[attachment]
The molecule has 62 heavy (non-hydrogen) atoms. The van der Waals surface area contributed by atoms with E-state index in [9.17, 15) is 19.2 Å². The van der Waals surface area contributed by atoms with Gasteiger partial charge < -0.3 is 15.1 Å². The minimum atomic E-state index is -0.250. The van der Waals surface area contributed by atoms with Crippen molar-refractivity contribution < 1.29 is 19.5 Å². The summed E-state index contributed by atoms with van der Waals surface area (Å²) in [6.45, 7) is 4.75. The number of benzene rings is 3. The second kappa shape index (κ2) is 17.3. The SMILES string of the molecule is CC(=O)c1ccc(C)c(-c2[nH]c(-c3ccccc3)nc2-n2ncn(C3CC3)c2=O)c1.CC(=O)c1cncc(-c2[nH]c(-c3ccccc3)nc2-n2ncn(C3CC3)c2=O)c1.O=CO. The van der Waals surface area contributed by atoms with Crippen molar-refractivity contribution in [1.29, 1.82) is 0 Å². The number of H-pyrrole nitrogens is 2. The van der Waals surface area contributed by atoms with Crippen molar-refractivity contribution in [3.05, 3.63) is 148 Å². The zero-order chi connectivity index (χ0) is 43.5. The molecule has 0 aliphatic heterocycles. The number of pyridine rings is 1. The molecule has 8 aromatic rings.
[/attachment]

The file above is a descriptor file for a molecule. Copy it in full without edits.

The molecule has 62 heavy (non-hydrogen) atoms. The van der Waals surface area contributed by atoms with E-state index in [9.17, 15) is 19.2 Å². The van der Waals surface area contributed by atoms with Gasteiger partial charge < -0.3 is 15.1 Å². The minimum atomic E-state index is -0.250. The van der Waals surface area contributed by atoms with Crippen molar-refractivity contribution < 1.29 is 19.5 Å². The summed E-state index contributed by atoms with van der Waals surface area (Å²) in [6.45, 7) is 4.75. The number of benzene rings is 3. The second kappa shape index (κ2) is 17.3. The SMILES string of the molecule is CC(=O)c1ccc(C)c(-c2[nH]c(-c3ccccc3)nc2-n2ncn(C3CC3)c2=O)c1.CC(=O)c1cncc(-c2[nH]c(-c3ccccc3)nc2-n2ncn(C3CC3)c2=O)c1.O=CO. The van der Waals surface area contributed by atoms with Crippen molar-refractivity contribution in [1.29, 1.82) is 0 Å². The number of H-pyrrole nitrogens is 2. The van der Waals surface area contributed by atoms with Crippen molar-refractivity contribution in [3.05, 3.63) is 148 Å². The zero-order chi connectivity index (χ0) is 43.5. The molecule has 0 aliphatic heterocycles. The number of pyridine rings is 1. The molecule has 8 aromatic rings.